instate four positions including chief of schools, chief of staff, chief academic officer, and senior administrative manager. Herring also got approval to bring colleagues from her previous appointment as superintendent of Birmingham, Alabama’s public schools to fill two of those positions. Jarod Bishop, who served as Herring’s executive coordinator of policy governance and external affairs, will take the APS chief of staff position, while Anita Williams, who served as instructional superintendent in Birmingham, will become APS’s new chief of schools. Perhaps the most significant new leadership position will be the Chief Equity and Social Justice Officer, which will be filled after a nationwide search. Herring described the position as a “monumental” step forward for the school district and said she was “super excited” to get board approval for what she believes is the first position of its kind in the region – maybe the country. “Atlanta is the most unequal city in our nation due to income inequality,” Herring said. “White students are 4.5 grade levels ahead of their black peers.” Herring also noted that full-time staff – including paraprofessionals, clerks, custodians, and food staff – would get a pay increase to $15 per hour. On a personal note, Herring said her return to Atlanta has been a welcoming one despite all the challenges. She said parents have started to recognize her in the supermarket and she’s had quite few conversations about the new school year and those just stopping to welcome her back to the city where her career began. The Macon native and Spelman College graduate completed her observational field work at APS’s Therrell High School. During her time at Spelman, Herring also volunteered and worked at Warren Memorial Boys and Girls Club of Atlanta. She is a 2008 graduate of Leadership Georgia and spent several years as a school counselor and assistant director of student support services in DeKalb County with a similar role in Bibb County. “I’m home,” Herring said with delight. “I wake up every morning and I am grateful to be here.”

DeKalb superintendent adjusts to new district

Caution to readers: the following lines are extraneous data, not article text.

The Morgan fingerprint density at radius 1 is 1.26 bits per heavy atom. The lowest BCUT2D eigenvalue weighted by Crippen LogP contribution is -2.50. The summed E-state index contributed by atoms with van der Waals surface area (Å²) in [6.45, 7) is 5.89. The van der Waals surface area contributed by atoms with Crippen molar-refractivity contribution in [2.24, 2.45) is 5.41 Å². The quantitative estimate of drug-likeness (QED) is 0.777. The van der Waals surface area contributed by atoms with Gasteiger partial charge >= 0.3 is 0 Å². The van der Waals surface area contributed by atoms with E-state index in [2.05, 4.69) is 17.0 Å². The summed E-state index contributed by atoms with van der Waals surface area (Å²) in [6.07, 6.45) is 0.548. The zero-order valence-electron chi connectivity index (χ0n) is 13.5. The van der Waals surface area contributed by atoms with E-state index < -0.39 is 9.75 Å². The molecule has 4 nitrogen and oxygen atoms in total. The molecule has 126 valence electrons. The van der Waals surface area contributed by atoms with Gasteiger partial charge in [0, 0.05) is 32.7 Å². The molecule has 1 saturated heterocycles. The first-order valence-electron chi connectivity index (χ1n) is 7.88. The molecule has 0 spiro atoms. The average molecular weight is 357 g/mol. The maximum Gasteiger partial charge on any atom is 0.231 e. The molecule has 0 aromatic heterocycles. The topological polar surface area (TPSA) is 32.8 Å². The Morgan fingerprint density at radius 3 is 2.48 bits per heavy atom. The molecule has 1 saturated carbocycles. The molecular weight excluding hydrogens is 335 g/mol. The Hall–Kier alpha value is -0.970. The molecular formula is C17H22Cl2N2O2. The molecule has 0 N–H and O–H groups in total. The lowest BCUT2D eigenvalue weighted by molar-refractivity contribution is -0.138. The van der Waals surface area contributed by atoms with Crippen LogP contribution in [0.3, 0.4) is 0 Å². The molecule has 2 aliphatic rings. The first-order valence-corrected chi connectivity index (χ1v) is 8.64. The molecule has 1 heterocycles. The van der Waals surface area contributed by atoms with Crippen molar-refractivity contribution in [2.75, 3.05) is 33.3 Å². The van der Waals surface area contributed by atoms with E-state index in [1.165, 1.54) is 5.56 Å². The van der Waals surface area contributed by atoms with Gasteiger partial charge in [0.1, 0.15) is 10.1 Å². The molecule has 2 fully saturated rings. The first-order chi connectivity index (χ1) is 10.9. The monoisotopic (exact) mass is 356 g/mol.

Continued from page 23

When I see where the trends are going here, I don’t want that to be a reality in DeKalb.” As for advice to parents helping their students with virtual learning, she suggested making sure they maintain a schedule and continue to treat virtual learning as school. “We want our scholars to know that even if we’re in the virtual space this is still school and we have high expectations,” Watson-Harris said. “We’re going to support them every step of the way and be flexible, but we’re also going to hold them accountable for what they have to learn because we need them to learn.” Watson-Harris said she always wants there to be “two-way communication” between the district and students and families. She has created a weekly superintendent newsletter, and she’ll also be monitoring student engagement data each week to try to make sure students in all areas of the district are participating. Though most of her attention was focused on getting the schools and teachers ready for the school year, she said she’s also been working to fill some high-level vacancies in the district leadership as one of her other top priorities. Watson-Harris said she wanted to work in DCSD because of its size and diversity. She said she has family in the area and has always enjoyed the area.

Education | 27


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28 | Education ■

Home-schooling Continued from page 22

Our inquiry-based approach encourages children to ask the next question, to embrace intellectual challenge, to consider multiple perspectives, and to discover the wonders of life through experience.